Select “use existing hard disk” and click on the little folder icon. The “Virtual Media Manager” will open. Click on the “Add” button:


Browse you computer and find the Chrome OS virtual image you downloaded earlier; select it and hit “Open”:


The Chroms OS virtual image should now be added to the “Virtual Media Manager”. Click on it and hit “Select”:


You will be brought back to the “Virtual Hard Disk” window; click “Next”:


  • Now click “Finish” at the summary window:


  • You have now finished successfully installing Chrome OS on VirtualBox. Now all you need to do is select the virtual machine you just created from VirtualBox’s main program window and click the “Start” button:


When the virtual machine starts, you will see something like this:


The popup window basically means that whenever you click inside the VirtualBox window when the virtual machine is running, you mouse and keyboard will be “captured” inside the virtual machine – you won’t be able to use them for anything else. To “release” your mouse and keyboard, simply press the right CTRL key on your keyboard. Click “OK” to continue.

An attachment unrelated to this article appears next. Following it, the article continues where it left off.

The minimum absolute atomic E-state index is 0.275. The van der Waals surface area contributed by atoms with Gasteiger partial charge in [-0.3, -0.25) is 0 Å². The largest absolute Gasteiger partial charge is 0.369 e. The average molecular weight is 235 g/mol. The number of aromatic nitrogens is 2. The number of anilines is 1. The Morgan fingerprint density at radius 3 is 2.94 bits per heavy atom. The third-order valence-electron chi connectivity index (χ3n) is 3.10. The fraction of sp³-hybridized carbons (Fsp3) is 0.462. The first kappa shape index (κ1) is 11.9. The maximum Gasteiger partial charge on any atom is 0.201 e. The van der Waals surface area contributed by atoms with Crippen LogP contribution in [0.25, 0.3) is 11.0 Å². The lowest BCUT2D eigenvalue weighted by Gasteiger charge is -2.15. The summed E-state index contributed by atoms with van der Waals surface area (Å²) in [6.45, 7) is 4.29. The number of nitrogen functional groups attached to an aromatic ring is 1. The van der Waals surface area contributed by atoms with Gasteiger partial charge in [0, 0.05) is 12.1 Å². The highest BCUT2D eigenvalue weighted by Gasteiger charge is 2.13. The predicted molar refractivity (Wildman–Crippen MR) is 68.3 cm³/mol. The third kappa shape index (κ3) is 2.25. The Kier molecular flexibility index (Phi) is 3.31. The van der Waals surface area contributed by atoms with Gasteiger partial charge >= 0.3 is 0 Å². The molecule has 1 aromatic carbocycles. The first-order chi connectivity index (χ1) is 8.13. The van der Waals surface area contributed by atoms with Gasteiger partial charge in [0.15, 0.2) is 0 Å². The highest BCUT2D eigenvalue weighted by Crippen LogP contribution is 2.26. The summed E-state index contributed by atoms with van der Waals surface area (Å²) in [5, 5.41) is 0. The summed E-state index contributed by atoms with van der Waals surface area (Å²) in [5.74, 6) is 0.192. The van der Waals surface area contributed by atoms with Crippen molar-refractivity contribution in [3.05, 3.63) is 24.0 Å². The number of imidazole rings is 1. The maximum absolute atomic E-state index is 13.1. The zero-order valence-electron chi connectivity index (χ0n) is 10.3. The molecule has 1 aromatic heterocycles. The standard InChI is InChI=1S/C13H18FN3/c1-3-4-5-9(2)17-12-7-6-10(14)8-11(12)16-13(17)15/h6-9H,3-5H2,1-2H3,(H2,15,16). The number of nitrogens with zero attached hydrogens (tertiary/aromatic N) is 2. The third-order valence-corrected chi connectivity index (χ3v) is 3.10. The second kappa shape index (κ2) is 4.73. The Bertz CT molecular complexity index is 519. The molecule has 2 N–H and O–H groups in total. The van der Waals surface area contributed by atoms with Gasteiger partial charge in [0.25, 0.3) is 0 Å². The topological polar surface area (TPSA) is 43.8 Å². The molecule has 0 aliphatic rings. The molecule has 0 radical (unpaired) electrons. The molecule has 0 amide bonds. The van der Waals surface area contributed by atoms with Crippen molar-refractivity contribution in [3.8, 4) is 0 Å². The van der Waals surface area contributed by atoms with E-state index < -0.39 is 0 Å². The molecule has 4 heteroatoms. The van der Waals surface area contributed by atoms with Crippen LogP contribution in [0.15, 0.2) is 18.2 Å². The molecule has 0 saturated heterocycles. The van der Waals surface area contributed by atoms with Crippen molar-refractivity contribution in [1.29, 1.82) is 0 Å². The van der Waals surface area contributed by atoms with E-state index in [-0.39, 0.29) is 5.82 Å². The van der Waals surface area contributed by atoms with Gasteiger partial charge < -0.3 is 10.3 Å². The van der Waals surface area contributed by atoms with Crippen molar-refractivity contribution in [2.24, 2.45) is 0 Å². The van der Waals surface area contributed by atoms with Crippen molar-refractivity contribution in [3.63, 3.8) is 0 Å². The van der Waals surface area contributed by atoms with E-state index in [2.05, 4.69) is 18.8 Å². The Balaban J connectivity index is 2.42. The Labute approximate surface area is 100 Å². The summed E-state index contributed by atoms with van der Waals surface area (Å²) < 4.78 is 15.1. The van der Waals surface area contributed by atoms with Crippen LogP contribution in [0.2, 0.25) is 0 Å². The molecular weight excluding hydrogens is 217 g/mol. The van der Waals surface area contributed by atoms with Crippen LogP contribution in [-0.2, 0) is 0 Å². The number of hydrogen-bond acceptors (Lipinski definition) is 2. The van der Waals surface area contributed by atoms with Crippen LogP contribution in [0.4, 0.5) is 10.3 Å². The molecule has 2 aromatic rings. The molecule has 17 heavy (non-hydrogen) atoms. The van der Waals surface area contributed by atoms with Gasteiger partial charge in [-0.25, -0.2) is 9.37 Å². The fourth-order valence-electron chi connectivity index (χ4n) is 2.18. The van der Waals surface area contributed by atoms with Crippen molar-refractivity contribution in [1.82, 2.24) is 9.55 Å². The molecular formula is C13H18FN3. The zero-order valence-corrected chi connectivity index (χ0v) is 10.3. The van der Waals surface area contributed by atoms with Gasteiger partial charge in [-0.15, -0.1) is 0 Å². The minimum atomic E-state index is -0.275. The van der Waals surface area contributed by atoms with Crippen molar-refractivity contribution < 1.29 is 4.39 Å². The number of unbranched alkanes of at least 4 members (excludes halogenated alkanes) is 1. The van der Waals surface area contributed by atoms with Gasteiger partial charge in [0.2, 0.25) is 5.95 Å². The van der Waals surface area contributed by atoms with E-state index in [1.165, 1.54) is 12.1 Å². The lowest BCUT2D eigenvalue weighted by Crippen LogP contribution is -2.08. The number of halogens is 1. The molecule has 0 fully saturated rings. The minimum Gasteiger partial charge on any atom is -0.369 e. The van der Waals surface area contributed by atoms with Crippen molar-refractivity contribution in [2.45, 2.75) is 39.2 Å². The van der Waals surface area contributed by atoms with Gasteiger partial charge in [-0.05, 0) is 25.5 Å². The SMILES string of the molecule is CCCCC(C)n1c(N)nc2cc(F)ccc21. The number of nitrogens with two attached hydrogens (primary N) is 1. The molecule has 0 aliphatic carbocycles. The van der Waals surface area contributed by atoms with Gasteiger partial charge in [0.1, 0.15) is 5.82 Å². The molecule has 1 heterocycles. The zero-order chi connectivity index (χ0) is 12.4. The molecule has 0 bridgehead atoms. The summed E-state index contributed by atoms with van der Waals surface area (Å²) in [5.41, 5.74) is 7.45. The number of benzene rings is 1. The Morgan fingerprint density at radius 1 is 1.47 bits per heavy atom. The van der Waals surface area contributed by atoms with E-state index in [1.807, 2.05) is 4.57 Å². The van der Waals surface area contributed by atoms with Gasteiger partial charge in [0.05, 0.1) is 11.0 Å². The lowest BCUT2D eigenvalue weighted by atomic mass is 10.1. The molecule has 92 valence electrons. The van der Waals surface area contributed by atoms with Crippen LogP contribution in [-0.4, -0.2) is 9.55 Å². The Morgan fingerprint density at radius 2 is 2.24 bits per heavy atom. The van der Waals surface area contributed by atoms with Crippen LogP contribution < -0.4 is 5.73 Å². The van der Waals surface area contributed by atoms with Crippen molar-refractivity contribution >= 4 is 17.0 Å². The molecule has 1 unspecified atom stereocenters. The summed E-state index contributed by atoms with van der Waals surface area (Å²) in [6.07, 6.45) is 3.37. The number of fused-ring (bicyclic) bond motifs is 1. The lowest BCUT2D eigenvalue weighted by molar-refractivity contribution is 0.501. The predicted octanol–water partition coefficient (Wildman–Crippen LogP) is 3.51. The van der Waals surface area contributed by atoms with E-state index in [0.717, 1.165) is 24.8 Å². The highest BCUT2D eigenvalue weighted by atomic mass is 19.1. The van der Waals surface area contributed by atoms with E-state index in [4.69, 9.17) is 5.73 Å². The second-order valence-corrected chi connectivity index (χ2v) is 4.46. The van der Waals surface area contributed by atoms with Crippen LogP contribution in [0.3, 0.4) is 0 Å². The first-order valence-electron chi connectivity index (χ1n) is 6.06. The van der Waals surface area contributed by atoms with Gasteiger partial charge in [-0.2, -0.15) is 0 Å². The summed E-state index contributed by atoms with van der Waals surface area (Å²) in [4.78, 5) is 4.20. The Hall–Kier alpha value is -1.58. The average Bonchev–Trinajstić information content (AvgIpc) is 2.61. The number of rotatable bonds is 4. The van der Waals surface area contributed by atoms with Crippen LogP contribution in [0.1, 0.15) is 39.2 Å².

• Chrome OS will now start to boot up. You will be prompted to “login”:


To login, type in your Google username and password (think Gmail e-mail login credentials). Yes you need an account with Google. If you don’t have one already, sign up (it is free). Once you type in your username and password, hit the “Enter” key on your keyboard to login:


  • Once you are logged in, it will look something like this:


Play around with Chrome OS; explore and enjoy!

When you want to take a break from Chrome OS, you can close it by hitting the “X” button on VirtualBox…


…and telling the virtual machine to shutdown:


“Send the shutdown signal” is shutdown, “Save the machine state” is hibernating, and “Power off the machine” is closing the machine without a proper shutdown (similar to how users sometimes hard reset their Windows machines).

Whenever you want to start Chrome OS again, simply run VirtualBox, select the Chrome OS virtual machine, and hit the “Start” button as we did earlier.

Now I have not had time to play with Chrome OS yet. Soon as I learned about everyone being able to install it, I came straight to writing this article. So I will be playing with Chrome OS in the days to come and will be sure to let everyone know what I think. If you have any comments on Chrome OS, or would like to review it yourself, comment below!